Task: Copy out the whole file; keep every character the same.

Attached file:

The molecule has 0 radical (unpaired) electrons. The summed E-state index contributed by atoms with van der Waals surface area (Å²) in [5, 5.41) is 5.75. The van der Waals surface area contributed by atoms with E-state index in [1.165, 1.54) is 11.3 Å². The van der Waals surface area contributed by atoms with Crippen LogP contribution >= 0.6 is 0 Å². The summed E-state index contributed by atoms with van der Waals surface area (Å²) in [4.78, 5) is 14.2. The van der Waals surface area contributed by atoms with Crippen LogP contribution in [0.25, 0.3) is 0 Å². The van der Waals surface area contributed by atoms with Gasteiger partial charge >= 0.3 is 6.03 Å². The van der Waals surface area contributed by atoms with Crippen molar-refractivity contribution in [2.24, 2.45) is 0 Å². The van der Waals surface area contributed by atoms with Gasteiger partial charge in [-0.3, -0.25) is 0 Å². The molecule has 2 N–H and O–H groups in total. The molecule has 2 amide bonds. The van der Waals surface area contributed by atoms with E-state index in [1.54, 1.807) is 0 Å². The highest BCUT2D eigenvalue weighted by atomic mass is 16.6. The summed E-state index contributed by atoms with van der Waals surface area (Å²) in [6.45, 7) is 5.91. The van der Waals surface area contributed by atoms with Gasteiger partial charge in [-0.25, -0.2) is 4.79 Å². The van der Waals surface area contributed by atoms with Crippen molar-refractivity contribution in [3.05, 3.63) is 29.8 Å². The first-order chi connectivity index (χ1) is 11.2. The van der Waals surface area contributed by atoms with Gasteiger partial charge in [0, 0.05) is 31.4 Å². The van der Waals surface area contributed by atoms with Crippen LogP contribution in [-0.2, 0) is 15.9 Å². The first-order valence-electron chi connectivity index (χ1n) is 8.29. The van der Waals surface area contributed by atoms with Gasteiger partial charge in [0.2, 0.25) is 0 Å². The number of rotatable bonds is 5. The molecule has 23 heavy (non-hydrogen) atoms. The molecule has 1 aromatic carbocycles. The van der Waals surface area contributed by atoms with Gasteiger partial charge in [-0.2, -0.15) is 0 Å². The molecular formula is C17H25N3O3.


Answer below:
The molecule has 0 radical (unpaired) electrons. The summed E-state index contributed by atoms with van der Waals surface area (Å²) in [5, 5.41) is 5.75. The van der Waals surface area contributed by atoms with E-state index in [1.165, 1.54) is 11.3 Å². The van der Waals surface area contributed by atoms with Crippen LogP contribution >= 0.6 is 0 Å². The summed E-state index contributed by atoms with van der Waals surface area (Å²) in [4.78, 5) is 14.2. The van der Waals surface area contributed by atoms with Crippen LogP contribution in [0.25, 0.3) is 0 Å². The van der Waals surface area contributed by atoms with Gasteiger partial charge >= 0.3 is 6.03 Å². The van der Waals surface area contributed by atoms with Crippen molar-refractivity contribution in [2.24, 2.45) is 0 Å². The van der Waals surface area contributed by atoms with Gasteiger partial charge in [-0.3, -0.25) is 0 Å². The molecule has 2 N–H and O–H groups in total. The molecule has 2 amide bonds. The van der Waals surface area contributed by atoms with E-state index in [1.54, 1.807) is 0 Å². The highest BCUT2D eigenvalue weighted by atomic mass is 16.6. The summed E-state index contributed by atoms with van der Waals surface area (Å²) in [6.45, 7) is 5.91. The van der Waals surface area contributed by atoms with Gasteiger partial charge in [-0.25, -0.2) is 4.79 Å². The van der Waals surface area contributed by atoms with Crippen molar-refractivity contribution in [3.05, 3.63) is 29.8 Å². The first-order chi connectivity index (χ1) is 11.2. The van der Waals surface area contributed by atoms with Gasteiger partial charge in [0, 0.05) is 31.4 Å². The van der Waals surface area contributed by atoms with Crippen LogP contribution in [-0.2, 0) is 15.9 Å². The first-order valence-electron chi connectivity index (χ1n) is 8.29. The van der Waals surface area contributed by atoms with Gasteiger partial charge in [0.2, 0.25) is 0 Å². The number of rotatable bonds is 5. The molecule has 23 heavy (non-hydrogen) atoms. The molecule has 1 aromatic carbocycles. The van der Waals surface area contributed by atoms with Gasteiger partial charge in [-0.2, -0.15) is 0 Å². The molecular formula is C17H25N3O3.